This is about as cool as it gets when telling the history behind your brand. Johnnie Walker and BBH London got Scottish actor Robert Carlisle to narrate the story while walking through the misty Scottish highlands. Shot in one continuos take (#40 to be exact) this really shows off the acting chops that Carlisle possesses as he delivers the 5 minute+ bit while interacting with various props along the way (my favorite is when he gets a drink). Jamie Rafn was the director.

To convey the relentless spirit of the men who created, arguably, the world’s first global brand, we decided to create the longest tracking shot in advertising history. The film was deliberately constructed to make it impossible to hide any invisible cuts. Risky stuff. We also decided very early on that only Robert Carlyle had the skill and charisma to tell this story. As the light failed on the second day of shooting, with only 1½ useable takes in the can, the incredible Mr Carlyle nailed it on his 40th and last attempt.

Agency: BBH, London Agency Producer: Ruben Mercadel Creative Director: Mick Mahoney Senior Creative / Copywriter: Justin Moore Art Director: n/a Director: Jamie Rafn Production Company: HLA, London Producer: Stephen Plesniak Director of Photography: George Richmond Post Production & City: Glassworks, London Editor & Company: Kate Owen, Marshall Street Editors, London Shooting date: July 2008

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Comments (3)

  • Dabitch's picture

    Lovely. Makes me want to stand up and applaud.

    Aug 07, 2009
  • James_Trickery's picture

    Is that a commercial or the worlds most expensive corporate film?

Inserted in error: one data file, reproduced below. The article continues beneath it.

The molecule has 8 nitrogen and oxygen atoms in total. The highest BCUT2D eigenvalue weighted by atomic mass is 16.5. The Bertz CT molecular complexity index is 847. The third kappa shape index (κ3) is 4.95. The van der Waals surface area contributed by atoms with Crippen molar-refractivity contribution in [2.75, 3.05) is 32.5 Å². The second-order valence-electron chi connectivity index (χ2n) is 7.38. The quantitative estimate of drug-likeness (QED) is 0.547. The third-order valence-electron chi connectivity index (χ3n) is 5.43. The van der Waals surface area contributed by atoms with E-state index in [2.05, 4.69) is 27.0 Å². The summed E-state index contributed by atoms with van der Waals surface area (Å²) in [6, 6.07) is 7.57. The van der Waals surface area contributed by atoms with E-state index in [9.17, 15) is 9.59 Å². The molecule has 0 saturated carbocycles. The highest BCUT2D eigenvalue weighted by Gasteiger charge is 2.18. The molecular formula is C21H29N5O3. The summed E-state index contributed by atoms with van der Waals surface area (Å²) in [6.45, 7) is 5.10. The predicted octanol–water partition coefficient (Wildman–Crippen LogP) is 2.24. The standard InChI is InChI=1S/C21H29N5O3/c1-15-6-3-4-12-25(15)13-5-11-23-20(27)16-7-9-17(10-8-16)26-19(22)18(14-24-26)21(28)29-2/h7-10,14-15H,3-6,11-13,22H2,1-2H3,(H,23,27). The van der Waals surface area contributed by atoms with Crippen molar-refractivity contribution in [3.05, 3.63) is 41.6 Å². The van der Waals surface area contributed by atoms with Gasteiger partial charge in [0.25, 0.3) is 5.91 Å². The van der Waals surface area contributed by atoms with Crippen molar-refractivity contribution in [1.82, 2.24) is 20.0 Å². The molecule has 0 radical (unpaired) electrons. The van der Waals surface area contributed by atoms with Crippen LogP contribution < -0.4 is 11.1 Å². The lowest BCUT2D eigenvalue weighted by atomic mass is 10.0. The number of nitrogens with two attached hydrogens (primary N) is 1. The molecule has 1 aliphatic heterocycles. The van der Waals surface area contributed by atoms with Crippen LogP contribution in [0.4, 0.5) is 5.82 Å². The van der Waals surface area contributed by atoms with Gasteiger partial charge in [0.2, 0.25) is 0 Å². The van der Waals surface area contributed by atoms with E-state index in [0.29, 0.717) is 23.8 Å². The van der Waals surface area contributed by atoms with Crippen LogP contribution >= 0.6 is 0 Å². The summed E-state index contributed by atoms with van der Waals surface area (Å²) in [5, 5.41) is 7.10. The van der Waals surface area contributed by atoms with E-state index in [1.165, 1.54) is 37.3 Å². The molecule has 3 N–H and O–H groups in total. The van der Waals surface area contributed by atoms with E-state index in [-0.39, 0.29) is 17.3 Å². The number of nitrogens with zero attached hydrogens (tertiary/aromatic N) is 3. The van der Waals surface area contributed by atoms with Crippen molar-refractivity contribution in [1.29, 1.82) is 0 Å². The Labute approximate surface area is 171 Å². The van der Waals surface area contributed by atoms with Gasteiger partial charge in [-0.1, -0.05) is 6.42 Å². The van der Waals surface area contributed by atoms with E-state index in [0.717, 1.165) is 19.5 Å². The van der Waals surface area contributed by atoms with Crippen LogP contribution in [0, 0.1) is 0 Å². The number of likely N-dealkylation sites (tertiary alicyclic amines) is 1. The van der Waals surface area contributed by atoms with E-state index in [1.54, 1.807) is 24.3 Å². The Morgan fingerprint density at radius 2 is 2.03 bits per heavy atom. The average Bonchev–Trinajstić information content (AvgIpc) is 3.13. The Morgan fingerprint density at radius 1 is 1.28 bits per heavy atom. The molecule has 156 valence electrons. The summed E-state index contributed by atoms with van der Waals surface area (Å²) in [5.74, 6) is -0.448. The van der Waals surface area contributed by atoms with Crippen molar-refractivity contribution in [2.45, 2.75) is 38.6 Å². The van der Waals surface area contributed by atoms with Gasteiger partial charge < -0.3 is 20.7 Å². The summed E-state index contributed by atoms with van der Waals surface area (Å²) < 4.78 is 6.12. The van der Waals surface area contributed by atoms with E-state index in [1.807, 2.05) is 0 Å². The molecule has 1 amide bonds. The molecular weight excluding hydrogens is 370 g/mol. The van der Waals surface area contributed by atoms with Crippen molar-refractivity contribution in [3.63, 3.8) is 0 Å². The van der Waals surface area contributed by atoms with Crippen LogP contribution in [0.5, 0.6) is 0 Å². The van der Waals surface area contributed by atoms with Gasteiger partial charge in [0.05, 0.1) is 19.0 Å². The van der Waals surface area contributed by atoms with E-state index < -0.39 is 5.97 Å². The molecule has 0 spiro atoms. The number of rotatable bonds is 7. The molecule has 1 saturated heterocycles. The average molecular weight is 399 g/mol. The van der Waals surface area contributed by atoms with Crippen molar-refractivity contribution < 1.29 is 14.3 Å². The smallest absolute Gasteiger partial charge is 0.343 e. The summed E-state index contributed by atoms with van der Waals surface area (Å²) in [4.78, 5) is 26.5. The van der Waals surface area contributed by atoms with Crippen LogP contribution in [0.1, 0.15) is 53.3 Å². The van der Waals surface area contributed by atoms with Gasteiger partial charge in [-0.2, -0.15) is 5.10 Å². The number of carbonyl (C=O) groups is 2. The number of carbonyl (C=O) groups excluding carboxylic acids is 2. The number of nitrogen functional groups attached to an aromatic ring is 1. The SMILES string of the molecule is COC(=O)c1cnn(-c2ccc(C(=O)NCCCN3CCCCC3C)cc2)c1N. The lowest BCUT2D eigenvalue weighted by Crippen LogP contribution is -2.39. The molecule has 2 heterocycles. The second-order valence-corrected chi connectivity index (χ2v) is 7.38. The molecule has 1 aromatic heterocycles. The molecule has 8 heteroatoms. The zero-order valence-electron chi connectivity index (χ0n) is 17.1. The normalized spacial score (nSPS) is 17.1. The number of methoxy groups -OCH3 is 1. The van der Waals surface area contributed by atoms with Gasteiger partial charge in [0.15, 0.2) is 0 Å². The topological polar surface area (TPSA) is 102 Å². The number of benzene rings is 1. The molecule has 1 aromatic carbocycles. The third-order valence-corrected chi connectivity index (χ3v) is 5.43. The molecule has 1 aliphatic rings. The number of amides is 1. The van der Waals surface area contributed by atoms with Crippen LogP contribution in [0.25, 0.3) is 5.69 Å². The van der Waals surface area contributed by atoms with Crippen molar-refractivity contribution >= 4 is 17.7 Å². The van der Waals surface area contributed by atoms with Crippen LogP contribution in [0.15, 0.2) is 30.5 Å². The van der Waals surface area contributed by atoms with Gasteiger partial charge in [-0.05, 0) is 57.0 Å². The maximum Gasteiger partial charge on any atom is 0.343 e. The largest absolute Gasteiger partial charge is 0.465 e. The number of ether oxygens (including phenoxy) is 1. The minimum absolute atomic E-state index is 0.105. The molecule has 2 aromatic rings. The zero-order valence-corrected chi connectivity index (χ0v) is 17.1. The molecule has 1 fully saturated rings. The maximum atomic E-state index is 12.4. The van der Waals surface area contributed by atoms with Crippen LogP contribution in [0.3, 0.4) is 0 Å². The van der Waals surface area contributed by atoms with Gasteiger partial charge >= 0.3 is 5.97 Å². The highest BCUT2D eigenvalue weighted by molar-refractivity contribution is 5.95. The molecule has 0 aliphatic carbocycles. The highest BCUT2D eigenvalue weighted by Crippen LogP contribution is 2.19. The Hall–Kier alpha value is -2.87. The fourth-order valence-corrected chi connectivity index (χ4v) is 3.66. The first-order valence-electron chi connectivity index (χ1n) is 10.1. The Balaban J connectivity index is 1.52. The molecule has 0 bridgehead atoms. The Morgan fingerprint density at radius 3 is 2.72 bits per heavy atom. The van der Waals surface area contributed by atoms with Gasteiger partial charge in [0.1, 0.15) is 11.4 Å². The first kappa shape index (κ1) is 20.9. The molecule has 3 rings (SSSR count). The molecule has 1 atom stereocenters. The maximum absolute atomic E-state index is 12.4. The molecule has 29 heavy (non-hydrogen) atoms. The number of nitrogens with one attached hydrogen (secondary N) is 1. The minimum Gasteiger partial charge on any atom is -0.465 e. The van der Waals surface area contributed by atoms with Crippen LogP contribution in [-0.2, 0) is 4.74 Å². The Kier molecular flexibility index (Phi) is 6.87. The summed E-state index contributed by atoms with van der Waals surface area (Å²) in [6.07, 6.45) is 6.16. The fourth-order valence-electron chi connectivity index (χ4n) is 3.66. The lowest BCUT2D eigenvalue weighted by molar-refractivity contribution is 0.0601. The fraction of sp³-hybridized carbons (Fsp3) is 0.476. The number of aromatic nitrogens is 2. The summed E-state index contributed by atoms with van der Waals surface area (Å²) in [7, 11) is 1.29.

Aug 07, 2009
  • Dabitch's picture

    A pal on adlist (adgrunt Alec) just tipped me to the discussion about this ad going on in steadicamforums. Figures I'm not the only one squinting at zooms wonderng how did they shoot that. In the forums they have this;

    Got a reply from the DIT:

    The job was at least a year ago now, so some details are getting sketchy in my memory - I can't remember what lens it was but I think it might have been an Ultraprime, and I guess a 24 or a 32mm judging from how close Bobby was to the camera.

    It was a rickshaw, pulled by two grips, with a garfield mount plus steadicam, operated by George. I'm not sure if the beginning and end were stabilised, but they didn't need it - I remember there was a tiny bit of very organic, non-distracting movement in the original, so I think they have taken it out.

    They have done zooming in post on the actual frame during the shot, which ends up being a contrazoom, as the camera is coming further away from Bobby, but they have simultaneously zoomed in on the picture. Watch the background at 1.29 for eg. It's horrible. Again, unnecessary, as they seem to have done that just because they wanted a slightly tighter frame. I think there's another one later, but I don't have time to look for it now.

    We had one half day for technical rehearsal, then two days shooting for just this one take. I think we did about 30 in all... I'm pretty sure the one they used was the very final take of all three days.

    Aug 07, 2009

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